8 November 2023
Good morning, and welcome to the Indy Gaming newsletter, a weekly look at gaming matters nationally and internationally and how the events tie back to Nevada.
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It’s been more than a year since Penn Entertainment revealed plans to double the size of the M Resort in Henderson, a $206 million expansion that would add a second 378-room hotel tower, additional meeting space and other amenities.
But since the announcement was made during the 2022 Global Gaming Expo, company officials have barely mentioned M Resort.
During last week’s third-quarter earnings conference call, Penn CEO Jay Snowden spent the bulk of the question and answer session with analysts discussing the company’s upcoming launch of its multibillion dollar sports betting partnership with ESPN.
M Resort was an afterthought.
Snowden said the Henderson resort was one of the casino operator’s “highest-performing properties” along with the Hollywood Casino in Columbus, Ohio, which is also targeted for an expansion. Penn plans to spend $800 million combined on expanding M Resort, Hollywood Columbus and two Illinois casinos.
Penn has not given any schedule for the casino expansions, including for the M Resort. In its initial announcement, Penn didn’t provide a timeline for M Resort and company executives have declined interviews about its plans for the Henderson casino.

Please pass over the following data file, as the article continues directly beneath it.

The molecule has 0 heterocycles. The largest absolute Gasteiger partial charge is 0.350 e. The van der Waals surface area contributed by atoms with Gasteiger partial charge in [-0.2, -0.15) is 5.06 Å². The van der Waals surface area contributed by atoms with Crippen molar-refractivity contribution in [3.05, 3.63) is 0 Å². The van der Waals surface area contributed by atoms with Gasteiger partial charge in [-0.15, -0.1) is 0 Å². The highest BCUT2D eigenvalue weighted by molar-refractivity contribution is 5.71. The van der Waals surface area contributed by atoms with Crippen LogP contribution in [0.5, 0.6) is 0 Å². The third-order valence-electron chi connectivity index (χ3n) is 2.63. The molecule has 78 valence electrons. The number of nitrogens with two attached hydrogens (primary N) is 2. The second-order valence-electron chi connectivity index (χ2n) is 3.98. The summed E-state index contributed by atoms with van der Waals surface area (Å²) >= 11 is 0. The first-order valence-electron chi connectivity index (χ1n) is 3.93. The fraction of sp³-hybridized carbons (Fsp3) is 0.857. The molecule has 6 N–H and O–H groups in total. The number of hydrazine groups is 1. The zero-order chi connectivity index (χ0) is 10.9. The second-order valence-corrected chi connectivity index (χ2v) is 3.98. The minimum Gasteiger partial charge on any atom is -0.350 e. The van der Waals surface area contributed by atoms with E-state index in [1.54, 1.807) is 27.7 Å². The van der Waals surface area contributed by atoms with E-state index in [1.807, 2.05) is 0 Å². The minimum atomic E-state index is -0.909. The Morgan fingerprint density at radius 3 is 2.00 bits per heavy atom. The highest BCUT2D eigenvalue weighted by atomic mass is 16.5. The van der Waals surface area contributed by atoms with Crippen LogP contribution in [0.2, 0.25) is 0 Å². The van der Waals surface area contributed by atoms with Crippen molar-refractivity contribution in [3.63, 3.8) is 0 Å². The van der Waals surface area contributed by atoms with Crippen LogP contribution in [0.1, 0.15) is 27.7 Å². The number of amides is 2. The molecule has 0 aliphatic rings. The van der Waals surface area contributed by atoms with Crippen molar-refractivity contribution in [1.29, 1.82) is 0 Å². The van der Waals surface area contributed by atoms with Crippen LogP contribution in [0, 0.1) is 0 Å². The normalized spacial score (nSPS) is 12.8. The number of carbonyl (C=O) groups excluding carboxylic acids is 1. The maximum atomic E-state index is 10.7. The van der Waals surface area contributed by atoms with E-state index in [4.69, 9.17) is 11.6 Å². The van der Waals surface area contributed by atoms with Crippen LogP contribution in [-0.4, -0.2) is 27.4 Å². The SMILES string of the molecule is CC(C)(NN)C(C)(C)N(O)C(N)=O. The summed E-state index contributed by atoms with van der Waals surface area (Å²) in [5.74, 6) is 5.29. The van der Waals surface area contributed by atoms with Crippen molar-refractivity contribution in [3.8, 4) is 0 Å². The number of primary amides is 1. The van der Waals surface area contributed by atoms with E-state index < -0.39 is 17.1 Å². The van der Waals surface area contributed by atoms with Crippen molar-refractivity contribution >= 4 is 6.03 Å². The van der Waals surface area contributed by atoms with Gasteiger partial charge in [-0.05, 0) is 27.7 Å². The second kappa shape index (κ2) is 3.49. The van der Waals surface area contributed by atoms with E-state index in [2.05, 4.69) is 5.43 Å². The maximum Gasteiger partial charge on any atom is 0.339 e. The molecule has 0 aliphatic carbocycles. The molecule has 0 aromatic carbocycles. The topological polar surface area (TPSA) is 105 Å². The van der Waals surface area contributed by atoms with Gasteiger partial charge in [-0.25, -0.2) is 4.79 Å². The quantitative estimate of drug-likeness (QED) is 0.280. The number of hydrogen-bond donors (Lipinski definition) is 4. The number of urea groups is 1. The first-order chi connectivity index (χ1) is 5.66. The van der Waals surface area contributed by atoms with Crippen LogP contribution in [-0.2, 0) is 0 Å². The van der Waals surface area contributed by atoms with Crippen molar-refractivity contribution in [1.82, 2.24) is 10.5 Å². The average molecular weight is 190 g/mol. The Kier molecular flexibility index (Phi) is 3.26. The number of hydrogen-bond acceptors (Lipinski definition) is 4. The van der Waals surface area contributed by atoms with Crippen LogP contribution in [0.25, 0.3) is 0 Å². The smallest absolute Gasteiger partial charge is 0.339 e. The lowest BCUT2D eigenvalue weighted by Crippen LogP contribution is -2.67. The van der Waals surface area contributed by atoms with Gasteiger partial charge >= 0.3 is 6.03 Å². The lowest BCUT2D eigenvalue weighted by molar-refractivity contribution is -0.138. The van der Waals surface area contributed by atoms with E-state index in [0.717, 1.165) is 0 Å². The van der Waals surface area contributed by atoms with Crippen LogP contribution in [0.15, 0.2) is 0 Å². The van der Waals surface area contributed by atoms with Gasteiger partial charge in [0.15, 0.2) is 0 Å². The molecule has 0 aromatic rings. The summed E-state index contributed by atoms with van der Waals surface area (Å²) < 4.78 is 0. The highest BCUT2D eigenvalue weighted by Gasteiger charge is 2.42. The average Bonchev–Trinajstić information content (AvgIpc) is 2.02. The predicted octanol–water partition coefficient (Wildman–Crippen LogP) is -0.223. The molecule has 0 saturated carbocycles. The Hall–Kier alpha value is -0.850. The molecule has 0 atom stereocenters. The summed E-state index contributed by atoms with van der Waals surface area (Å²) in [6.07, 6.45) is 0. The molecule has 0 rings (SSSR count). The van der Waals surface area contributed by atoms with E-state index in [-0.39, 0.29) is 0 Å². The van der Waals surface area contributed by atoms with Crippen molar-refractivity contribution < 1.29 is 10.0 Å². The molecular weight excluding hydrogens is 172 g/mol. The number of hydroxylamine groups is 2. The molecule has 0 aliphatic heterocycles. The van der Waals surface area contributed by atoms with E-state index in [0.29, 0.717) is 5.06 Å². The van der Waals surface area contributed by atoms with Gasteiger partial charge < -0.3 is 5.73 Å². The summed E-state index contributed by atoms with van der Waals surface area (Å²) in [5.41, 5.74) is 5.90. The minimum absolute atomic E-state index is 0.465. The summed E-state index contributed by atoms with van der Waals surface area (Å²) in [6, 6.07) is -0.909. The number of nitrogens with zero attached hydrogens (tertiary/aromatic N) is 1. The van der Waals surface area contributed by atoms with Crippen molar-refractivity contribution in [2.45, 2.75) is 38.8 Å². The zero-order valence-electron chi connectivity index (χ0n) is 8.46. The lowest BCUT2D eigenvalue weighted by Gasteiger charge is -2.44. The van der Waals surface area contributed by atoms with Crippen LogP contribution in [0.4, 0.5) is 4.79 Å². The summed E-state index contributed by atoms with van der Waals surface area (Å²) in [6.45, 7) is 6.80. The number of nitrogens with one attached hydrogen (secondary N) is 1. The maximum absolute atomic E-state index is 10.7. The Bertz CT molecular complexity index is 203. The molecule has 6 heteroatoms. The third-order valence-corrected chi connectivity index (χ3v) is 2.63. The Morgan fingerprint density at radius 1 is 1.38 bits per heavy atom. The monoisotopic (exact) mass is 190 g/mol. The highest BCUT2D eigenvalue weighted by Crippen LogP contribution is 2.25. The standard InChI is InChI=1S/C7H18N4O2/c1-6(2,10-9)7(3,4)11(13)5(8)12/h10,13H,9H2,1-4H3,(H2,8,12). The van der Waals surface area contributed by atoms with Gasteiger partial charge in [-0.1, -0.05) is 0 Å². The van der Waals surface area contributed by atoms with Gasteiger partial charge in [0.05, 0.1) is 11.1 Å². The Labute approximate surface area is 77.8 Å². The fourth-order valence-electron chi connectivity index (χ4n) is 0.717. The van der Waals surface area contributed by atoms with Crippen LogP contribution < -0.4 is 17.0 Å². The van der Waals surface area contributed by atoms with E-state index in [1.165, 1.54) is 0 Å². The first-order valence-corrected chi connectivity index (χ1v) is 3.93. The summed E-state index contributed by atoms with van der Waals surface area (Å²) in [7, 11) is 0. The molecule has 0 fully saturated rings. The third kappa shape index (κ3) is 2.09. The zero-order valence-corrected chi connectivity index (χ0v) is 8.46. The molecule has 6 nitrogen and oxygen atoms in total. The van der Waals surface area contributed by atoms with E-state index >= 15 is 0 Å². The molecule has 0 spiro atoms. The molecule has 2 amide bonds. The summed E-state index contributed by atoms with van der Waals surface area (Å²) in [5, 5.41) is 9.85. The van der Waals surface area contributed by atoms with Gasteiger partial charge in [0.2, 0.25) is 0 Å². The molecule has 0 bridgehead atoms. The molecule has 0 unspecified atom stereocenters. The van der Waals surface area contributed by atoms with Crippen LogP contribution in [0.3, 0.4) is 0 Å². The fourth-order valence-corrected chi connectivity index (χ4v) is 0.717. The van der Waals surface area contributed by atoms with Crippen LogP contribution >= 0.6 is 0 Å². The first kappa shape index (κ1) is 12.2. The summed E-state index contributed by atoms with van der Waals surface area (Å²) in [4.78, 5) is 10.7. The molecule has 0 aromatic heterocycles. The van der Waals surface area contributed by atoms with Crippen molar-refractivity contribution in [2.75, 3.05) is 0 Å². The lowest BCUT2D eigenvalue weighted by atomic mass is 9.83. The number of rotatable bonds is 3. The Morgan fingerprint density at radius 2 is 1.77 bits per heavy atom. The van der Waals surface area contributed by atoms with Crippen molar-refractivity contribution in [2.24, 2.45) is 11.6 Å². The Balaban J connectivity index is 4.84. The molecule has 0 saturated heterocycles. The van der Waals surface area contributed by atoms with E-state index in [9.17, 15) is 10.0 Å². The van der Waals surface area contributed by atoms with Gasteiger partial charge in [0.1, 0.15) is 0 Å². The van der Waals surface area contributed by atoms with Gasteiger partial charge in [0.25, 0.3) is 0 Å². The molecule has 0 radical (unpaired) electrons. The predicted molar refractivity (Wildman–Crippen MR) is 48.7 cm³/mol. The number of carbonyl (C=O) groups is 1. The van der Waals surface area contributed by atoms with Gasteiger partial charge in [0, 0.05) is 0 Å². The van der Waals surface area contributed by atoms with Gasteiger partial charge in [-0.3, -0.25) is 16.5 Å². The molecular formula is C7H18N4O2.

The M Resort expansion budget is the second largest of the four casinos.
“We expect these four growth projects to deliver a 15-plus percent cash-on-cash return,” Snowden said. “These projects will also contribute to our strong free cash flow generation upon opening in late 2025 and early 2026.”
Given Penn’s 10-year, $1.5 billion deal to launch ESPN Bet on Nov. 14 in 16 states, the investment community was more interested in that deal than a casino expansion in Henderson.
Nevada is not one of the states where Penn operates sports betting. The company’s three in-state casinos — M Resort and two small properties in Jackpot near the state’s border with Idaho — have William Hill US sportsbooks.
The ESPN deal is Penn’s second effort at sports betting, having scrapped a three-year endeavor in August with the irreverent sports website Barstool Sports, which Penn acquired for $551 million. The company allowed Barstool founder Dave Portney to buy back the company for just $1.
ESPN and Penn will launch an advertising campaign for the new sports betting app, with SportsCenter anchors Scott Van Pelt and Elle Duncan spearheading the effort.